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    May 27 2014: You're question is so general that I believe you mean ALL human interaction and not just the interactions currently provided by video conferencing - i.e., not just 'meetings' and job related information, but Skype-type friends/family and personal relationships with their future impact also. In the movie 'Her', we have replaced nearly all 'significant' inter-personal communication by tech transmission and by professional 'relationship-tecnique' providers, and the very impacts you're describing are explored. I came away feeling video/audio/electronico communication is extremely efficient in transferring necessary information, makes everyone instantly accessible - with potentially no loss of meaning or feeling of the moment, provides evidence for misunderstandings, and ultimately requires us to know ourselves, be personally responsible, and serve to augment our 'face-to-face' interpersonal relationships via our memories of the impact of our 'tech' exchanges. So when we finally are actually in each other's presence, talking face-to-face, we'll remember all of our 'video' communiques as if they were just said.
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      May 27 2014: My understanding of your reply is that you position is that net, there is a nominal difference between person to person face to face interaction versus video conferencing. 'Her' is a great example of the personal possible attachment that can happen for consumer interaction via any of the more popular person to person web conferencing tools, but to me speaks more to a conversation around the distinction between virtual and reality. In business to business or tech to student or even family to family, video conferencing has elements of reality but are virtual live interaction. The question becomes, what does video conferencing not provide that live interaction does? What person impact does it have on each individual independently? I agree that the sense of efficiency is there, so why does video not seem to yet be the norm for business / or education, or long distance family interaction versus lets say, email or voice? Is it solely the cost of the technology or access to the technology that limits the current state of adoption? Or is the interfaces and reliability that limit the more wide spread adoption? Lastly, or is there an element of video conferencing communication that is counter intuitive related to the younger generational Facebook mentality where face to face is less of priority and ones relationship thru social media, text, and email is the more preferred mode of communication?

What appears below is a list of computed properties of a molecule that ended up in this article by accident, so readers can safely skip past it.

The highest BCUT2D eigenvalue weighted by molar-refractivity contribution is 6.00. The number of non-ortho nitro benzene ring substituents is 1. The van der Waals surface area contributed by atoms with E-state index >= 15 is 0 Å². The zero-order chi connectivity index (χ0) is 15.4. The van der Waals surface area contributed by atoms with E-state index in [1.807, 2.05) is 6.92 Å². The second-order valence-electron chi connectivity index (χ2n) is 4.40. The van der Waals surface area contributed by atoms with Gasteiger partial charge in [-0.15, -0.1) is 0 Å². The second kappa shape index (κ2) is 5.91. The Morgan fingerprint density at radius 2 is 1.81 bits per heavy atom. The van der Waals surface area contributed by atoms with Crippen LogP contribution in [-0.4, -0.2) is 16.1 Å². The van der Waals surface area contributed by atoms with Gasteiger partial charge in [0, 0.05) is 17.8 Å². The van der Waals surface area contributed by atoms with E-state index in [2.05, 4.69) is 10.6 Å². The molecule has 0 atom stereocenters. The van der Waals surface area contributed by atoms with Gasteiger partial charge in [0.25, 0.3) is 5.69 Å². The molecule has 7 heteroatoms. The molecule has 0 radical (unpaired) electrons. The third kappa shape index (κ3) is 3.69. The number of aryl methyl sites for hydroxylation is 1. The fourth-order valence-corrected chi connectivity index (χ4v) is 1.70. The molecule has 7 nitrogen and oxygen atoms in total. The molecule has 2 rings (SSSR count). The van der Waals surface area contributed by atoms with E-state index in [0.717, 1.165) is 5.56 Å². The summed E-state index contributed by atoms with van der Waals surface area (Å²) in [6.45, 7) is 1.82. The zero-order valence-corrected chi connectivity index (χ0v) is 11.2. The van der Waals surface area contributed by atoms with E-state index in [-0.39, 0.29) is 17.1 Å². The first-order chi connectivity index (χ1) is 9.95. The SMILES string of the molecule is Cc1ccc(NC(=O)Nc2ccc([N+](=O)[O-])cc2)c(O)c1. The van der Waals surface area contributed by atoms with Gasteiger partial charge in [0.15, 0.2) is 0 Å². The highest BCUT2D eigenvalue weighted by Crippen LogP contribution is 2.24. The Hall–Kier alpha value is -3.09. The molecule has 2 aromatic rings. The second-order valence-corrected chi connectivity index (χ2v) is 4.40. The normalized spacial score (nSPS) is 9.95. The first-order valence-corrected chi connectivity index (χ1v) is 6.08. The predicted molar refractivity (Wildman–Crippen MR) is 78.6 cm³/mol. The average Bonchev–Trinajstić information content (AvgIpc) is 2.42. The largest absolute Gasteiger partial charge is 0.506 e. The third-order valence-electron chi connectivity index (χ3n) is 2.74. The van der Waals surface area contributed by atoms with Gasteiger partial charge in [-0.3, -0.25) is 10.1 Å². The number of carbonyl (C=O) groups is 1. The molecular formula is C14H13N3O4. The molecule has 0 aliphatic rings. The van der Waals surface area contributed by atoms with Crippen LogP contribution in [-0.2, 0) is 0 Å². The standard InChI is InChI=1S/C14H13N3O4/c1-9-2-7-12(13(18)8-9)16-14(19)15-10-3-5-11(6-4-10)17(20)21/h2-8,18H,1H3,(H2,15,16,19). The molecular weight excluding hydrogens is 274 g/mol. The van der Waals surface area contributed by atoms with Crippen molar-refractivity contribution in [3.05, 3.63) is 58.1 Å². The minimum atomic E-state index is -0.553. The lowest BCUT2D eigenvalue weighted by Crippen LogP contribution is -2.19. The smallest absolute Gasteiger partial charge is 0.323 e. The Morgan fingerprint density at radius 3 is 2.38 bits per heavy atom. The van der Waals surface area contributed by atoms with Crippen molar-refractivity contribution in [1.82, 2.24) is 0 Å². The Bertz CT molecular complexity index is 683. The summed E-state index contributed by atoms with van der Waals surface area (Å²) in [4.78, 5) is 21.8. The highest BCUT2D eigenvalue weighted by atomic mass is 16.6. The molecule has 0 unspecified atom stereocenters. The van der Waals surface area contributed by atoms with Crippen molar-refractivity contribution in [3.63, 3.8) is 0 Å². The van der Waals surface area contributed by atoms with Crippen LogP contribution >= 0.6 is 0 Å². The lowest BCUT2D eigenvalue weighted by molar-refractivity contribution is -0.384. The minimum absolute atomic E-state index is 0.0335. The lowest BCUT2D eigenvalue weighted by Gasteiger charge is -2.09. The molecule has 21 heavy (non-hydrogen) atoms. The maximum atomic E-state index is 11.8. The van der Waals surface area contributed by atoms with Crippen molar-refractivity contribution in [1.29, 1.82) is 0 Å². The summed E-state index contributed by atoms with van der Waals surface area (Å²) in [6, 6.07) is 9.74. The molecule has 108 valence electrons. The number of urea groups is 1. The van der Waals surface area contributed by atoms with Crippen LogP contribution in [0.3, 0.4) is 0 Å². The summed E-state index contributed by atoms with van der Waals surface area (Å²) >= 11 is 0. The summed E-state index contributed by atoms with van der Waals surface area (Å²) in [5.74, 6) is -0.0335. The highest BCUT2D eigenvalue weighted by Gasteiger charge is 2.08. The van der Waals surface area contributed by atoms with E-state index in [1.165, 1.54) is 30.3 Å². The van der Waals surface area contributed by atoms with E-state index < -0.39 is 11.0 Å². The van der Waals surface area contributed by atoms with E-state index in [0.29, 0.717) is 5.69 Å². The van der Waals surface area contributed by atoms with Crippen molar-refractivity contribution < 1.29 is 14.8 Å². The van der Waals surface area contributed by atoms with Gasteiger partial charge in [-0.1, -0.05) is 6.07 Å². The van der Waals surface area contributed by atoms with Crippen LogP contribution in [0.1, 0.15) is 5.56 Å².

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        R H 30+

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        May 28 2014: We could look at it two ways, in my opinion. We could see 'electro' communication as liberating and expanding our interactive capabilities, or a poor artificial substitute merely valuable as an info exchange. I would speculate that it's not used more in business or the classroom (although it is expanding rapidly) because of the 'least common denominator' mentality of acceptability - i.e., 'most people' are still uncomfortable with being on 'tv' (sic). Not so much the younger 'facebook' crowd. But my fear there is the 'facebookeans' have developed an on-line 'personality profile' that is more advertisement than revelation. And yes, I would say in actuality, when everybody is used to the idea, and people become therefore 'comfortable' with video communication, and the technology has advanced past HD, that there will be, in general, a perceived nominal difference between skin to skin and image to image - other than the skin itself. It will be interesting to watch it develop because the expansion of video communication is inevitable - again in my opinion.
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    May 23 2014: It is an interesting question that needs multiple perspectives from difference disciplines. Can a admit to the hospital be evaluated over video and only if the patient is classified as needing further assessment, should the doctor be required to visit them in person versus only nurse direct interaction?